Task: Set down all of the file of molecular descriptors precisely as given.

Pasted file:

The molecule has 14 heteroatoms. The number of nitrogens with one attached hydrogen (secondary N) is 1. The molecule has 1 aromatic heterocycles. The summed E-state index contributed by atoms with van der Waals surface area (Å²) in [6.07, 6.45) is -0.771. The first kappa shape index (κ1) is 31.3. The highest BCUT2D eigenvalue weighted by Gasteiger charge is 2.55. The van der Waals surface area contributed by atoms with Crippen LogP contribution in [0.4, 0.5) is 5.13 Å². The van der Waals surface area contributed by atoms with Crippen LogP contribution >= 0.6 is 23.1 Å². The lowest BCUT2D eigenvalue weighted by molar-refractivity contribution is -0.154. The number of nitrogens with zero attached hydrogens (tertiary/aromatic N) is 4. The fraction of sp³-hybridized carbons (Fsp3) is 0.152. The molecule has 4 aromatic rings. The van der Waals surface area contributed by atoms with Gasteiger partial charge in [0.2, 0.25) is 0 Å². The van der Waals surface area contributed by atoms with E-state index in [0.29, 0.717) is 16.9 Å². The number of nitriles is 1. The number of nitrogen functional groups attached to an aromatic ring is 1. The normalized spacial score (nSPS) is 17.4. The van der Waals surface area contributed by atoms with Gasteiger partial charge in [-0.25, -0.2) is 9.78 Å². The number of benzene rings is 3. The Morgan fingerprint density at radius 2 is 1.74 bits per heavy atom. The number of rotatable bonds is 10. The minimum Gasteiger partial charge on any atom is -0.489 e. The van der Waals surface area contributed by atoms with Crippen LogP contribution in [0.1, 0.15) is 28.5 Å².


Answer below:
The molecule has 14 heteroatoms. The number of nitrogens with one attached hydrogen (secondary N) is 1. The molecule has 1 aromatic heterocycles. The summed E-state index contributed by atoms with van der Waals surface area (Å²) in [6.07, 6.45) is -0.771. The first kappa shape index (κ1) is 31.3. The highest BCUT2D eigenvalue weighted by Gasteiger charge is 2.55. The van der Waals surface area contributed by atoms with Crippen LogP contribution in [0.4, 0.5) is 5.13 Å². The van der Waals surface area contributed by atoms with Crippen LogP contribution >= 0.6 is 23.1 Å². The lowest BCUT2D eigenvalue weighted by molar-refractivity contribution is -0.154. The number of nitrogens with zero attached hydrogens (tertiary/aromatic N) is 4. The fraction of sp³-hybridized carbons (Fsp3) is 0.152. The molecule has 4 aromatic rings. The van der Waals surface area contributed by atoms with Gasteiger partial charge in [0.2, 0.25) is 0 Å². The van der Waals surface area contributed by atoms with E-state index in [0.29, 0.717) is 16.9 Å². The number of nitriles is 1. The number of nitrogen functional groups attached to an aromatic ring is 1. The normalized spacial score (nSPS) is 17.4. The van der Waals surface area contributed by atoms with Gasteiger partial charge in [-0.25, -0.2) is 9.78 Å². The number of benzene rings is 3. The Morgan fingerprint density at radius 2 is 1.74 bits per heavy atom. The number of rotatable bonds is 10. The minimum Gasteiger partial charge on any atom is -0.489 e. The van der Waals surface area contributed by atoms with Crippen LogP contribution in [0.1, 0.15) is 28.5 Å².